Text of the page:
“This church is a qualified 501(c)(3) organization. All tithes, offerings, or donations of any kind are deductible under IRC section 170(c)(2). Unless otherwise noted and in accordance with IRS regulation, you agree to relinquish control of the donated funds to the discretion of this church.”

If you are a ministry or regular nonprofit, the statement above can be adjusted to read as follows:

“This organization is a qualified 501(c)(3) nonprofit. All donations of any kind are deductible under IRC section 170(c)(2). Unless otherwise noted and in accordance with IRS regulation, you agree to relinquish control of the donated funds to the discretion of this nonprofit organization.”

It is also best practice to inform a donor who restricts a donation to a specific use that his/her donation is considered a restricted donation and is not a tax-deductible contribution.

4. Clearly indicate whether or not a designated fund may be used for another purpose.

An easy mistake for nonprofits, churches, and ministries to make is by not informing donors when their restricted donations may be directed to other needs of the organization. 

When your donors are fully informed and aware of how their donations may be used, a certain bond and trust are built between your organization and its donors. This is an invaluable attribute for nonprofit charities.

5. If donations for a specific fund are no longer needed or the project is closed, notify the donor.

There may come a time when your organization receives a donation for a project that has been completed or terminated. What should you do in this instance?

In a situation like this, your organization has the responsibility of informing the donor that the fund no longer exists and then offer the donor one of two options.

  1. Offer to redirect the donation: The first thing your organization needs to do is inform the donor that there is no longer a need for that specific fund or purpose. You should then ask if the donor would like to redirect his/her donation to the general fund or to help meet another need.
  2. Offer to refund the donation: If the donor does not want to redirect the funds, your organization is under a legal obligation to offer a refund because it is a program that your organization set up and asked people to financially support. These funds are restricted and can only be used for their intended purpose.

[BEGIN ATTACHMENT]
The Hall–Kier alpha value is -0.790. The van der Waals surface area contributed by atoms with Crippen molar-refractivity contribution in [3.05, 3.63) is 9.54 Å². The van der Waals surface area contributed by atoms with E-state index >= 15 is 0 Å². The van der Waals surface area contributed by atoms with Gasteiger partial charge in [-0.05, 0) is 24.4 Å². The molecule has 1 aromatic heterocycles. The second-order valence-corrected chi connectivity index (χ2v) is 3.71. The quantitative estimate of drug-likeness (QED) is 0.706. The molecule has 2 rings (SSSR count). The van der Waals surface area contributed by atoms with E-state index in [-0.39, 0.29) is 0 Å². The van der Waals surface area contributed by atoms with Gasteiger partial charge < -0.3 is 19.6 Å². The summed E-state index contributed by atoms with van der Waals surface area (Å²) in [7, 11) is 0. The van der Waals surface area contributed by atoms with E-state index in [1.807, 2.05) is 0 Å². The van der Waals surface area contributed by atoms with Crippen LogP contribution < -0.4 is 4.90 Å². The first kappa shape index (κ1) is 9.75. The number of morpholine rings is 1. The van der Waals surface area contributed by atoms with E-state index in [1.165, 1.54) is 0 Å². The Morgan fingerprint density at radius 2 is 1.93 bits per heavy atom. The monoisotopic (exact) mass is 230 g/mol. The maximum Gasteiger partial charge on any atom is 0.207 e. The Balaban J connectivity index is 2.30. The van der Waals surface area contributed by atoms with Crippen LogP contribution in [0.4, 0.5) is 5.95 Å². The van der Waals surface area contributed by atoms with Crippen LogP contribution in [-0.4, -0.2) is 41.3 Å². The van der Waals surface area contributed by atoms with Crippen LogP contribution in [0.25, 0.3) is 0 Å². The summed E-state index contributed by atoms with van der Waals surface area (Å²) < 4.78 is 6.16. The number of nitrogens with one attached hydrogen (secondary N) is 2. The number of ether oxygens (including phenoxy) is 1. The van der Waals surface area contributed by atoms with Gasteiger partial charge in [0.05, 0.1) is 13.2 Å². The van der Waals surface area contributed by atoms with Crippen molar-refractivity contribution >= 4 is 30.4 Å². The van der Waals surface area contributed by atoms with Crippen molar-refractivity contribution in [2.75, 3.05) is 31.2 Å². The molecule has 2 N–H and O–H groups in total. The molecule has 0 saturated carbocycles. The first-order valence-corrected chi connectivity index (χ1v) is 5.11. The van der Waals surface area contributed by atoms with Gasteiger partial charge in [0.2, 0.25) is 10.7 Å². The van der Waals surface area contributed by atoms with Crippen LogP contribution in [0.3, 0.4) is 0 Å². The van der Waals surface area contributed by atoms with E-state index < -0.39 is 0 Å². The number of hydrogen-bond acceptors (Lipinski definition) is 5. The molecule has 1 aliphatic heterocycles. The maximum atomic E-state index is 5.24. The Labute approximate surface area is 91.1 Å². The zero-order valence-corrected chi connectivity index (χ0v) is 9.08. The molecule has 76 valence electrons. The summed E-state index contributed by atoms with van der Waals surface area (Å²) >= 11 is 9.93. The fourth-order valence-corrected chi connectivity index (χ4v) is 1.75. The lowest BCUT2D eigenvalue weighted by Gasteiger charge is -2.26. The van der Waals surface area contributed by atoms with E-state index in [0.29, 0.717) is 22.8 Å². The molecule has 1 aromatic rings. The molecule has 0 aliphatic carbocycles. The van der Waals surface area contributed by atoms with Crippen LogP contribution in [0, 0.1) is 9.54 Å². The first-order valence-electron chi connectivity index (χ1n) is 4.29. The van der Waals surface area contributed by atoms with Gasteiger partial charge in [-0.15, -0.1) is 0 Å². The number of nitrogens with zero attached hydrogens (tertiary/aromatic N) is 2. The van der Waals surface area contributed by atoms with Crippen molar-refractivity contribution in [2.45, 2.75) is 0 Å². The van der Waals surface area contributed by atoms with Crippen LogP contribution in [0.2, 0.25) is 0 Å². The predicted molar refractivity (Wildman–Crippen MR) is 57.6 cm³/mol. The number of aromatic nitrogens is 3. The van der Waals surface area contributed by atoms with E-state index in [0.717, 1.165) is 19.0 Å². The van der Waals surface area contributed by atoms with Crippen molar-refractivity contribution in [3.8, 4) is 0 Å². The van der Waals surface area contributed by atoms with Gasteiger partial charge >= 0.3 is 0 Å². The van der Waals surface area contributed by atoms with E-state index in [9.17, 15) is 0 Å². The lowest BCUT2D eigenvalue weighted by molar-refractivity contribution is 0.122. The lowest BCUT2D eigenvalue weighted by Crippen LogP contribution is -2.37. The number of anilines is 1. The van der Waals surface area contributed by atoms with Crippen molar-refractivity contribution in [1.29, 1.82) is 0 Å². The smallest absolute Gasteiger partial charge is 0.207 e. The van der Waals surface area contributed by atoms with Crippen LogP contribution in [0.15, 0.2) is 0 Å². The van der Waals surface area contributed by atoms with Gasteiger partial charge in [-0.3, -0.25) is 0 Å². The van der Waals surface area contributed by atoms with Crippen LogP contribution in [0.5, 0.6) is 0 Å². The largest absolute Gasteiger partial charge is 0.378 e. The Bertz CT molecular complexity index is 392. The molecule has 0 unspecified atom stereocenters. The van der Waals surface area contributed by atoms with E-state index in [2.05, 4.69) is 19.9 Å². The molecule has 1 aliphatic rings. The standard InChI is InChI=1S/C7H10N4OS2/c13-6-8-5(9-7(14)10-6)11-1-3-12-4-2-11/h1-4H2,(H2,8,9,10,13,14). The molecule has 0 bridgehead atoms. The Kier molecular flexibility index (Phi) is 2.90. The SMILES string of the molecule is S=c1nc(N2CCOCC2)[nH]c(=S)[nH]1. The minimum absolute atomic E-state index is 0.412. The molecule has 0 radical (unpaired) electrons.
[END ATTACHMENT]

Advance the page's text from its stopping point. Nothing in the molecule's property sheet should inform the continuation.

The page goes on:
If the donor wants a refund for a donation, it is important for your organization to send the refund with a letter explaining that if the donor already claimed a tax deduction, then he/she may need to amend his/her tax return using Form 1040X.

Simple steps that go a long way

By implementing what you learned from this article, you will be holding your organization to a high standard of financial integrity and stewardship that can only benefit your organization, donors, and those affected by natural disasters.

If you feel called to start an organization that brings relief to areas that have been affected by natural disasters, then we can help you. 

Please contact us today at 877-494-4655 and ask about our Disaster Relief CDC Package that includes a free expedited service (a $399 value), or you can click on the link below for more information. 

Start a Disaster Relief Organization Today!

Click Here

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Please feel free to comment. We always appreciate good dialogue. However, we do moderate each comment to ensure that it is on topic and not derogatory to other participants. We ask that you keep your comments brief and pertinent to the topic so that others may benefit.

Blessings,
Raul Rivera